The opening weekend brought some clarity to the Big 12. Baylor’s offense was unstoppable, Texas did an outstanding job finishing drives and Oklahoma State’s defense proved to be aggressive. Here’s a closer look at some interesting stats from the opening slate of games and what those stats could mean for the future heading into Week 2.

Baylor: The Bears scored on 71.4 percent of their drives against Wofford. That means BU was operating its offense with ridiculous efficiency in quarterback Bryce Petty’s first game as a starter. The Bears averaged 4.4 points per drive against the FCS foe.

What it means for the future: It means good things for the Bears’ program because they took a business-like approach against Wofford and the offense performed at a extremely high level in their first game. It’s also a sign the overall depth within the program is increasing. BU led 38-0 at halftime, yet its second half scoring percentage was 71.4 percent as well with backup quarterback Seth Russell accounting for two touchdowns.

Iowa State: The Cyclones’ offensive line struggled against Northern Iowa. ISU quarterback Sam Richardson was sacked 13.5 percent of the time on attempted passing plays. The Big 12 average was 5.3 percent. And things have gotten worse for the Cyclones offensive front, which will have to play without injured center Tom Farniok against Iowa on Sept. 14.

What it means for the future: It will be a long season if the Cyclones don’t correct their pass protection struggles. More and more, Big 12 defenses are designed to attack the quarterback so Richardson, who is a quality signal-caller, won’t be able to display his talents if he’s on his back or running for his life all season.

Kansas State: Curious why the Wildcats got upset by North Dakota State? It’s simple -- 36.5 percent of their offensive plays went for zero or negative yards. That’s an eye-popping lack of success against an FCS opponent.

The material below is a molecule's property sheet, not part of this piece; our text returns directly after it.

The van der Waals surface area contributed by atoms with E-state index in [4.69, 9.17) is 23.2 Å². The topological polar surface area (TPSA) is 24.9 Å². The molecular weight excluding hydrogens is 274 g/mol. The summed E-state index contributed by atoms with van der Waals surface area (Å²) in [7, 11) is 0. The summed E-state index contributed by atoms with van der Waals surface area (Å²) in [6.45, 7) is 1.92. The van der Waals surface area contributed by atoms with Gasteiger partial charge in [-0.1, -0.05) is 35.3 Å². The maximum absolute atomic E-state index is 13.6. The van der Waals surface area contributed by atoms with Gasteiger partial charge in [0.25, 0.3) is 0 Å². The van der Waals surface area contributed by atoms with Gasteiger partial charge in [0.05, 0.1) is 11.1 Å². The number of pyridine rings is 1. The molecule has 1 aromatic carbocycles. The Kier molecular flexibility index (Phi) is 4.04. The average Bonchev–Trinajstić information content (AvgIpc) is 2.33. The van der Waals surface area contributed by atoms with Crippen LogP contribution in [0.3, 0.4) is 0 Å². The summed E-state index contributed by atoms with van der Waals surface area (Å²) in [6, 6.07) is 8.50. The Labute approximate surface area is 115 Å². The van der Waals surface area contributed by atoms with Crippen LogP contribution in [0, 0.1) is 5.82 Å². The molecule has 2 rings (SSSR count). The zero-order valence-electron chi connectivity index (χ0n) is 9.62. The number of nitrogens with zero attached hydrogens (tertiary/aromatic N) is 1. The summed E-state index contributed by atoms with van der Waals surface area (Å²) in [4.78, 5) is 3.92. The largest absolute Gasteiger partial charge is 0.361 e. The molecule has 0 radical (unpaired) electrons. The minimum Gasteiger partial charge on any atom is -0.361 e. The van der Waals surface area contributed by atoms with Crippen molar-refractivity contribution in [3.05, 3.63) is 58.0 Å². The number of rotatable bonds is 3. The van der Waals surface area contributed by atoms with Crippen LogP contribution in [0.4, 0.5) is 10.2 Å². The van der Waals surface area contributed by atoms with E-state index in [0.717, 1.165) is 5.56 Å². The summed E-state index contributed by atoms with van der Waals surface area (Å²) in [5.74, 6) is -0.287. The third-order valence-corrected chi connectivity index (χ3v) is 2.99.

What it means for the future: K-State has to go back to the drawing board and figure out ways to move the ball on the ground. Running back John Hubert struggled mightily in his first game as the main man in the backfield without Collin Klein. The Wildcats might want to consider using Daniel Sams more alongside Hubert to spark their running game.

Oklahoma: Louisiana-Monroe averaged just four plays per drive against the Sooners. OU did a terrific job of getting off the field against ULM, which contributed to its first defensive shutout since 2010. Only four of ULM’s 15 drives included five or more plays.

What it means for the future: It could be a huge development for the Sooners as they strive to develop depth along their defensive line. If they continue to keep opponents from making lengthy drives, they won’t have to turn to their second team defensive linemen unless they want to get them added experience and they won’t be forced to substitute because their starters are wearing down during a drive.

Oklahoma State: Mike Gundy wanted the Cowboys' defense to be more aggressive. Early indications point to OSU fulfilling that wish as 42.9 percent of Mississippi State’s offensive plays ended in zero or negative yards. The Cowboys were able to play the majority of the game in the Bulldogs’ backfield and held their SEC opponent to just three points.

What it means for the future: If the Cowboys' defense is more aggressive and opportunistic, they could win their second Big 12 title in three seasons. New defensive coordinator Glenn Spencer has OSU attacking and the overall speed and athleticism of the unit is better than it was during the Pokes’ BCS run in 2011.